Many people shy away from exploring debt solutions in bankruptcy for fear that they will never qualify for a mortgage. Credit card companies and debt negotiation companies will have you believe that this is true, however, there is no merit to this assertion. Whether you may get a mortgage after bankruptcy depends on what chapter of bankruptcy you filed, what type of mortgage you are applying for, and whether you meet the other basic requirements when you apply for a loan.
A conventional loan is any mortgage that is not made by a government entity nor insured by a government entity. Conventional loans offer many more options than some of the government-backed loans, however, they also have the longest waiting period. You must wait four years after a chapter 7 bankruptcy discharge and two years after receiving a chapter 13 bankruptcy discharge to meet the minimum requirements. It is important to understand that the clock starts once a discharge (legally eliminating the debt) is received, not when the case was filed. If you have filed a chapter 13 bankruptcy and your case was dismissed, you will need to wait four years from the dismissal date. Along with other minimum requirements (income, down payment, etc), most lender will require a credit score of 620. Some lenders, however, will underwrite a loan with credit scores as low as 580.
An FHA loan is a mortgage insured by the Federal Housing Administration. The federal government insures loans for FHA-approved lenders in order to reduce the risk of loss if a borrower defaults on their mortgage payments. A person who has received a discharge in a chapter 7 or a dismissal in a chapter 13 could qualify for an FHA loan in as little as 1 year. This time-frame further extends to people who have gone through a short-sale or a foreclosure. In order to bypass the normal 2 year wait after a discharge or dismissal, the borrower would need to prove that an economic event occurred and demonstrate the bankruptcy was caused by external economic factors (that are no longer there) which reduced their income by 20% or more for six months. Those interested in an FHA loan should have a credit score above 580. If you score is below 580 you would not be precluded from applying, however you may be required to put a 10% down payment on the loan. For more specific requirements, please contact an FHA approved lender. http://www.hud.gov/ll/code/llslcrit.cfm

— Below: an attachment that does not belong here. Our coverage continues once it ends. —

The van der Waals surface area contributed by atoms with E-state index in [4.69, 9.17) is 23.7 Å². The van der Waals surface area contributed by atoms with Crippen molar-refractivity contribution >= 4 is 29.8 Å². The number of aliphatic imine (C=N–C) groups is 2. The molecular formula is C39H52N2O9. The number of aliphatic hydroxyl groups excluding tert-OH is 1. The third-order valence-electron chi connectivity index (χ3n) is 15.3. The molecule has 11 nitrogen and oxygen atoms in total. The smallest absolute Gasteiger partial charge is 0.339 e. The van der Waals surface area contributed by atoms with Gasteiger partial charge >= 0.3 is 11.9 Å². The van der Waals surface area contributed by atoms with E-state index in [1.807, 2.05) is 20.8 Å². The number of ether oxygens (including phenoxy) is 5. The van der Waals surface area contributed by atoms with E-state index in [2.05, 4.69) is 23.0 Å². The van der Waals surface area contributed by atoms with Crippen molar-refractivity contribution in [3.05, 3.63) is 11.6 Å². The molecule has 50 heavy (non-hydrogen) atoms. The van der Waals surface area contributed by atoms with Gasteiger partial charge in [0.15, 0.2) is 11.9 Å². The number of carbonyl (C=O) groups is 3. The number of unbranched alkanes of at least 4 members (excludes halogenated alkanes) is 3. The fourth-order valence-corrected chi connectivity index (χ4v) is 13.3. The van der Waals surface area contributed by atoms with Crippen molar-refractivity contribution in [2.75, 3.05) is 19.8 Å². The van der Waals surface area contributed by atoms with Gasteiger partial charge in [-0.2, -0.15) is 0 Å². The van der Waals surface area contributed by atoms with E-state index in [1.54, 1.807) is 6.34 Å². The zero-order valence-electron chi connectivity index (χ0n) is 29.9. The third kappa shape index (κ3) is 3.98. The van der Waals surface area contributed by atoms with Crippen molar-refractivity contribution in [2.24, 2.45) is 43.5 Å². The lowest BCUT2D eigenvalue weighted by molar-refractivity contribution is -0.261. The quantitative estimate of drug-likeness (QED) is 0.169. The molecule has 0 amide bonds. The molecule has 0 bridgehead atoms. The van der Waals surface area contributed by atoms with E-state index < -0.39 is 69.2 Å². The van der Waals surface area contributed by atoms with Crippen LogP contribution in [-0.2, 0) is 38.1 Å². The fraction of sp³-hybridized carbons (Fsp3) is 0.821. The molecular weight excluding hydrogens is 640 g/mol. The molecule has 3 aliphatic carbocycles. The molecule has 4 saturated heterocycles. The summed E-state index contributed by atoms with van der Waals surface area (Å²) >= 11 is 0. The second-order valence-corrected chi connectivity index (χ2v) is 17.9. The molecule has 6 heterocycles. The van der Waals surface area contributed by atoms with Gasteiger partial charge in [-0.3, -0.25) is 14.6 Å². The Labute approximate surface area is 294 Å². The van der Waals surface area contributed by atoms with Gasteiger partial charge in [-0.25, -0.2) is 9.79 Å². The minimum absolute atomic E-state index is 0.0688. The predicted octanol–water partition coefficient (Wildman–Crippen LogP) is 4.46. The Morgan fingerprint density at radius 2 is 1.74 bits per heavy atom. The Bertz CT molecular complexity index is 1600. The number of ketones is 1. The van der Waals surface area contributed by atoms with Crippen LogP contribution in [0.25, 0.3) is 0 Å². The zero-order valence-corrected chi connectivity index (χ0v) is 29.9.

VA loans are sponsored by the Department of Veteran Affairs and are exclusively offered to veterans who have served at least 181 days of service during peacetime, 90 days of service during war time, or 6 years of service in the National Guard. Some surviving spouses of veterans who died while in service or from a service-connected disability may also be eligible. The Department of Veteran Affairs does not issue the loan, the agency oversees the program and insures part of the loan if the borrower defaults on their mortgage payment. VA loans offer 100% financing and can be very helpful to someone who is unable to save enough for a down payment or is buying a property that needs a lot of work. In order to meet the minimum requirements for a VA loan after bankruptcy, you must wait two years after your you receive a discharge in your chapter 7 or 13. For more specific requirements, please contact a lender who specializes in VA loans.
If your property, or potential property, is located in a rural area, you may be eligible for a USDA loan from the United States Department of Agriculture. USDA loans are government-backed loans, similar to the FHA loan and the VA loan. In order to qualify for a USDA loan, you must wait three years after you receive a discharge in a chapter 7 bankruptcy or one year after you receive a discharge in a chapter 13 bankruptcy. USDA loans also offer 100% financing and is the only option for a non-veteran to purchase property without putting money down. For more specifics regarding eligibility requirements, please view the underwriting guidelines from the USDA. http://www.rd.usda.gov/files/CA-SFHUnderwritingGuide.pdf
This article is focused mainly on the minimum requirements for various mortgage as they pertain to a past bankruptcy. A borrower must also meet all other mortgage requirements to be eligible for a loan – income, credit score, down payment, etc. If you have recently filed a bankruptcy, it is important to start rebuilding your credit immediately. It is also important to talk to a qualified loan officer or mortgage broker to evaluate the best loan options and establish a game-plan towards home ownership.
Many of the stigmas associated with bankruptcy and future credit/home ownership no longer exist. It is now possible to eliminate overwhelming debt without jeopardizing your future as a home owner. If you are contemplating bankruptcy, please call my office for a free consultation.
Please be aware that this should not be construed as legal advice and certain “minimum” requirements are subject to change.